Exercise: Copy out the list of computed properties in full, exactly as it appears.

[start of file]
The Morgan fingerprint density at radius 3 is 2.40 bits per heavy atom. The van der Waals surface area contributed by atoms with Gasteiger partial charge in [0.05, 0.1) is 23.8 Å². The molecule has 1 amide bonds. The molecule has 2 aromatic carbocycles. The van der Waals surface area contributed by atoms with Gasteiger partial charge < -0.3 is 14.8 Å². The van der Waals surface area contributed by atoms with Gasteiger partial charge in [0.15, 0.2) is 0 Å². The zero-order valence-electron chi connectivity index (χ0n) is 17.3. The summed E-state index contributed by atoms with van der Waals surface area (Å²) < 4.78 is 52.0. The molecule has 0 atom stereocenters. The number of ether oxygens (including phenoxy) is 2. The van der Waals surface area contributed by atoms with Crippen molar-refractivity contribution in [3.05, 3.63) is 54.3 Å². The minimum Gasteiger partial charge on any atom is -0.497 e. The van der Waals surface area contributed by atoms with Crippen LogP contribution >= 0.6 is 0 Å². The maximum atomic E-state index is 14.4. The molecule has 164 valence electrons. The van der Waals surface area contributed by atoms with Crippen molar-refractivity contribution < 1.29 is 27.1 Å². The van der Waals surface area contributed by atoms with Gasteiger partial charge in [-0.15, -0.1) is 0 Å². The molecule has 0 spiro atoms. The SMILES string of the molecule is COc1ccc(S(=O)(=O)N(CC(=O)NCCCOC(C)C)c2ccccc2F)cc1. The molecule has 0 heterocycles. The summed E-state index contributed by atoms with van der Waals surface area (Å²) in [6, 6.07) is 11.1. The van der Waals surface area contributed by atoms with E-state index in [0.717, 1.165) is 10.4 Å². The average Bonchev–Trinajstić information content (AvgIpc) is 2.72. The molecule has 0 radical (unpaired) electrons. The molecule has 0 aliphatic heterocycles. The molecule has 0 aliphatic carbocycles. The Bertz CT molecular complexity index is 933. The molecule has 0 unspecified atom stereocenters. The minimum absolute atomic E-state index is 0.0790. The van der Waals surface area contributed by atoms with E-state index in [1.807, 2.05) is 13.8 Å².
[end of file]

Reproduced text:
The Morgan fingerprint density at radius 3 is 2.40 bits per heavy atom. The van der Waals surface area contributed by atoms with Gasteiger partial charge in [0.05, 0.1) is 23.8 Å². The molecule has 1 amide bonds. The molecule has 2 aromatic carbocycles. The van der Waals surface area contributed by atoms with Gasteiger partial charge < -0.3 is 14.8 Å². The van der Waals surface area contributed by atoms with Gasteiger partial charge in [0.15, 0.2) is 0 Å². The zero-order valence-electron chi connectivity index (χ0n) is 17.3. The summed E-state index contributed by atoms with van der Waals surface area (Å²) < 4.78 is 52.0. The molecule has 0 atom stereocenters. The number of ether oxygens (including phenoxy) is 2. The van der Waals surface area contributed by atoms with Crippen molar-refractivity contribution in [3.05, 3.63) is 54.3 Å². The minimum Gasteiger partial charge on any atom is -0.497 e. The van der Waals surface area contributed by atoms with Crippen LogP contribution >= 0.6 is 0 Å². The maximum atomic E-state index is 14.4. The molecule has 164 valence electrons. The van der Waals surface area contributed by atoms with Crippen molar-refractivity contribution < 1.29 is 27.1 Å². The van der Waals surface area contributed by atoms with Gasteiger partial charge in [-0.15, -0.1) is 0 Å². The molecule has 0 spiro atoms. The SMILES string of the molecule is COc1ccc(S(=O)(=O)N(CC(=O)NCCCOC(C)C)c2ccccc2F)cc1. The molecule has 0 heterocycles. The summed E-state index contributed by atoms with van der Waals surface area (Å²) in [6, 6.07) is 11.1. The van der Waals surface area contributed by atoms with E-state index in [0.717, 1.165) is 10.4 Å². The average Bonchev–Trinajstić information content (AvgIpc) is 2.72. The molecule has 0 radical (unpaired) electrons. The molecule has 0 aliphatic heterocycles. The molecule has 0 aliphatic carbocycles. The Bertz CT molecular complexity index is 933. The molecule has 0 unspecified atom stereocenters. The minimum absolute atomic E-state index is 0.0790. The van der Waals surface area contributed by atoms with E-state index in [1.807, 2.05) is 13.8 Å².